Eating Disorders Beat Him Down, But Drag Lifted Him Back Up

A young man’s journey recovering from eating disorders through drag

Makeup powder and glittery eyeshadow scattered on a dining table. Black corsets, wigs, and stockings spread out on a couch. By a living room window overlooking all of lower Manhattan in a sunny spring afternoon, a young man busily maneuvered an eyelash curler on his lashes. Layers of glue and foundation had completely concealed his bushy brows and transformed them into thin arches.

His name was Robbie Gutman, a sophomore studying marketing and fashion at New York University. Gutman, along with the three other boys diligently putting makeup on their faces, was preparing for the annual drag show at NYU, the biggest event of the year organized by Delta Lambda Phi: Beta Xi (DLP), a fraternity that caters to gay, bisexual, and progressive men.

As Gutman picked up a 39-color eyeshadow palette and started dabbing a mix of purple, pink, and rose onto his eyelids, he glanced at his phone. Close to three hours till show time. He reminded himself: I need to leave time for a quick bite.

Like many of the first-time performers, Gutman felt jittery. He had no formal dance training. His choreography incorporated high kicks and baton twirling and his studies had left little time for practice. But for Gutman, the stakes were much higher. Sixteen months earlier, he had been diagnosed with anorexia nervosa, an eating disorder characterized by an obsessed focus on losing weight. It had forced him to drop out of school, to undergo months of therapy and to carefully monitor his every bite. The performance would be an opportunity for him to prove to his family and friends that he had finally began to put his illness behind him.

There’s a negative thought pattern to the mental illness — a voice that Therese Waterhous, an expert in nutrition and eating disorders, referred to as the “eating disorder voice”. It is a separate entity that is counter to a patient’s healthy voice. “It’s like a little monkey on your back that tells you all kinds of usually untrue things about your body,” Waterhous said. “About whether you deserve to eat, how much you should exercise, and also makes over-focus on food components and calories.”

Gutman, who started developing symptoms of his eating disorder as he began to prepare for college, described it as a “horrible, awful voice” that always doubted whatever he was doing.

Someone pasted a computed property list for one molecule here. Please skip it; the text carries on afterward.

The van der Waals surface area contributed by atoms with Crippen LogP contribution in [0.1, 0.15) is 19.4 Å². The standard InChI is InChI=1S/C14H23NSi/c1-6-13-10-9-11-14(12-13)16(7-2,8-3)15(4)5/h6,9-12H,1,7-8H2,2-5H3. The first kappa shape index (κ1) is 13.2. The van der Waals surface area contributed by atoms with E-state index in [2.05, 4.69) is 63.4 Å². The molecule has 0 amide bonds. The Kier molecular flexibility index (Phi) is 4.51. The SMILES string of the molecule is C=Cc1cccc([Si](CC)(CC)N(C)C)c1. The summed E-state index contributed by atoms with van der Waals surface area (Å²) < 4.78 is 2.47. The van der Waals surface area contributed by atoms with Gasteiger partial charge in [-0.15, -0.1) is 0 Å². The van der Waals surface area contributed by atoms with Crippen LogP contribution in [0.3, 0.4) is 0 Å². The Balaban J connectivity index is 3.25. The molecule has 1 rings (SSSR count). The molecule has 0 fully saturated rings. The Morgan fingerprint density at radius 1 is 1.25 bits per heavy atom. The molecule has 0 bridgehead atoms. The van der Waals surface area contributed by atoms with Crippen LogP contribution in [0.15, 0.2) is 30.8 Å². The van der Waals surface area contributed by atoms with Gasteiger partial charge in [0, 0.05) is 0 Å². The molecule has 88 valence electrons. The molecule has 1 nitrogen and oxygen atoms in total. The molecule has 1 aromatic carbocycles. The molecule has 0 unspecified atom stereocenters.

“The voice is constantly there and it never leaves. But once you stop listening, it gets weaker,” Gutman said. “At the end of the day, I just want to be happy, to feel satisfied with my life, and drag was definitely a step in the right direction.”

In fashion magazines and television talk shows, eating disorders are often portrayed as a women’s disease. But men account for 25 percent of patients, research shows. Many suffer in silence in a society that often portrays men as weak when they undergo therapy or seek counseling.

Studies have shown that men with anorexia nervosa have higher mortality rates, in part because they are often diagnosed later than women, due to the stereotype that males don’t have eating disorders. Brian Cuban, an attorney and author who has written about eating disorders in men, said that the number of male suffering from eating disorders are likely to be undercounted because men are much less likely to recognize or verbalize their struggles.

For a cisgender young gay man like Gutman, the ongoing experience of suffering and recovering from eating disorders has been a transformative, two-year journey. Little by little, he has learned to put his struggles behind him, even as he remains haunted by the possibility of relapse.

Research says that people recovering from anorexia have a relapse rate of 36 percent, and the highest risk is in the first 18 months after treatment.

It had been seven months since Gutman returned to college, and his family remained fearful that he would relapse. Even as he prepared for the performance with confidence and enthusiasm, doubts dogged the people who loved him most.